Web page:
Quick, without searching, who is Damien Oliver? No cheating! Any clue? To the likely many who don’t know, that’s the first sign that Simon Wincer’s awkward Oliver biopic The Cup might not translate to American audiences easily. Wincer immediately throws the audience into the world of Oliver, competitive horse-racing, and the Melbourne Cup without any warning. The film’s first third is difficult enough to follow with no prior knowledge of the events it covers. Damien Oliver (Stephen Curry) and his brother Jason (Daniel MacPherson) are Australian horse jockeys, following in the footsteps of their father who died in a tragic racing accident during their childhood. Damien has chosen an Irish horse, Media Puzzle, trained by Dermot Weld (Brendan Gleeson), and this is a big deal for some reason. Much of the early parts of the film are dedicated to Damien wandering around being famous and successful while buddying up with Jason.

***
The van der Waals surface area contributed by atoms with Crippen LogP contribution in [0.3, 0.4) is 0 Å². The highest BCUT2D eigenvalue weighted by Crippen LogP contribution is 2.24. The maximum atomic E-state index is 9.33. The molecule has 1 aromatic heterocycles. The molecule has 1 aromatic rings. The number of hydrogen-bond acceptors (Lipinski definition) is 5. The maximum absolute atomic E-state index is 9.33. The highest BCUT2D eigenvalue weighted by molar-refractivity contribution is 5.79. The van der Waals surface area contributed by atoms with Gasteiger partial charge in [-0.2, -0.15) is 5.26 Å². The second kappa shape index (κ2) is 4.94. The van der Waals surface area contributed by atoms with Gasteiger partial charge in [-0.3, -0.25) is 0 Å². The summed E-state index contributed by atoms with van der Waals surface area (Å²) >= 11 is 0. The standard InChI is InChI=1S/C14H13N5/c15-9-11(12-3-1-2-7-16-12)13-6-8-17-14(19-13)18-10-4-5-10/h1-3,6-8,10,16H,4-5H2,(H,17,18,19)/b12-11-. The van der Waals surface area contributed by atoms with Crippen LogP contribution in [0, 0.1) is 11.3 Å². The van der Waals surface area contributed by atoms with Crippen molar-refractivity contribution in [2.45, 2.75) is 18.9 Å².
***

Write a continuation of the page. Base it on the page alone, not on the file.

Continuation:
Of course it’s well telegraphed that tragedy is afoot, so things start to meld into a standard, clichéd redemptive arc after an accident claims Jason’s life as Damien is preparing for the Melbourne Cup. Though the focus is considerably tightened at this point, the film that comes offers no surprises and is littered with problems with lazy exposition through televised news reports and a score so overbearing it nears parody. Speaking of parody, when Damien reaches his inevitable triumph, the film that came to mind was David Zucker’s Baseketball. Many in the States may still not know who Damien Oliver is after the film reaches his conclusion, but he probably deserves better than this by-the-numbers flick by principle.